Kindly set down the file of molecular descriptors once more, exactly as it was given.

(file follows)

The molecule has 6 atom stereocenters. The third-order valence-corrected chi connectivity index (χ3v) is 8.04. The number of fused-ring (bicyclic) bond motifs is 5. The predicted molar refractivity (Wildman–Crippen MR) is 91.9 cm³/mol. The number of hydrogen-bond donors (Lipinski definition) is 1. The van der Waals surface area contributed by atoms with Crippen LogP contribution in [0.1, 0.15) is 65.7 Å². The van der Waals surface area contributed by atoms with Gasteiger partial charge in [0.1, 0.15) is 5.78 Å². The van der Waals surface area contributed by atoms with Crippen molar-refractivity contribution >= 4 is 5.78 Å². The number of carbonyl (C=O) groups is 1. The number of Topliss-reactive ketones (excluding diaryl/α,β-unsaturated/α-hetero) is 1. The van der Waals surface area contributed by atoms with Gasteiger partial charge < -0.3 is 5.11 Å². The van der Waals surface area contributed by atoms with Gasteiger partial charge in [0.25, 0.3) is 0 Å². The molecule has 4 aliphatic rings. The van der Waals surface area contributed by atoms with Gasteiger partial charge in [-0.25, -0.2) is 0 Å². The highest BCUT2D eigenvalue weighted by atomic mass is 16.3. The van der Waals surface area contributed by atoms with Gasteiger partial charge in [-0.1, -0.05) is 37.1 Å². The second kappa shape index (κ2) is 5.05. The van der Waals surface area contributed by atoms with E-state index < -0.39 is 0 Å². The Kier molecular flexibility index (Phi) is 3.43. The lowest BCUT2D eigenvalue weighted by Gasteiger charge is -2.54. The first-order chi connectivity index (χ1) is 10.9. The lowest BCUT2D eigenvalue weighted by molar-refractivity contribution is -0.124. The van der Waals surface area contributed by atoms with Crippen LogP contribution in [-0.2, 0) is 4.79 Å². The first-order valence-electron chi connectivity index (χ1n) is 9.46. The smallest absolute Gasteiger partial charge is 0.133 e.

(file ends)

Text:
The molecule has 6 atom stereocenters. The third-order valence-corrected chi connectivity index (χ3v) is 8.04. The number of fused-ring (bicyclic) bond motifs is 5. The predicted molar refractivity (Wildman–Crippen MR) is 91.9 cm³/mol. The number of hydrogen-bond donors (Lipinski definition) is 1. The van der Waals surface area contributed by atoms with Crippen LogP contribution in [0.1, 0.15) is 65.7 Å². The van der Waals surface area contributed by atoms with Gasteiger partial charge in [0.1, 0.15) is 5.78 Å². The van der Waals surface area contributed by atoms with Crippen molar-refractivity contribution >= 4 is 5.78 Å². The number of carbonyl (C=O) groups is 1. The number of Topliss-reactive ketones (excluding diaryl/α,β-unsaturated/α-hetero) is 1. The van der Waals surface area contributed by atoms with Gasteiger partial charge < -0.3 is 5.11 Å². The van der Waals surface area contributed by atoms with Gasteiger partial charge in [0.25, 0.3) is 0 Å². The molecule has 4 aliphatic rings. The van der Waals surface area contributed by atoms with Gasteiger partial charge in [-0.25, -0.2) is 0 Å². The highest BCUT2D eigenvalue weighted by atomic mass is 16.3. The van der Waals surface area contributed by atoms with Gasteiger partial charge in [-0.1, -0.05) is 37.1 Å². The second kappa shape index (κ2) is 5.05. The van der Waals surface area contributed by atoms with E-state index < -0.39 is 0 Å². The Kier molecular flexibility index (Phi) is 3.43. The lowest BCUT2D eigenvalue weighted by Gasteiger charge is -2.54. The first-order chi connectivity index (χ1) is 10.9. The lowest BCUT2D eigenvalue weighted by molar-refractivity contribution is -0.124. The van der Waals surface area contributed by atoms with Crippen LogP contribution in [-0.2, 0) is 4.79 Å². The first-order valence-electron chi connectivity index (χ1n) is 9.46. The smallest absolute Gasteiger partial charge is 0.133 e.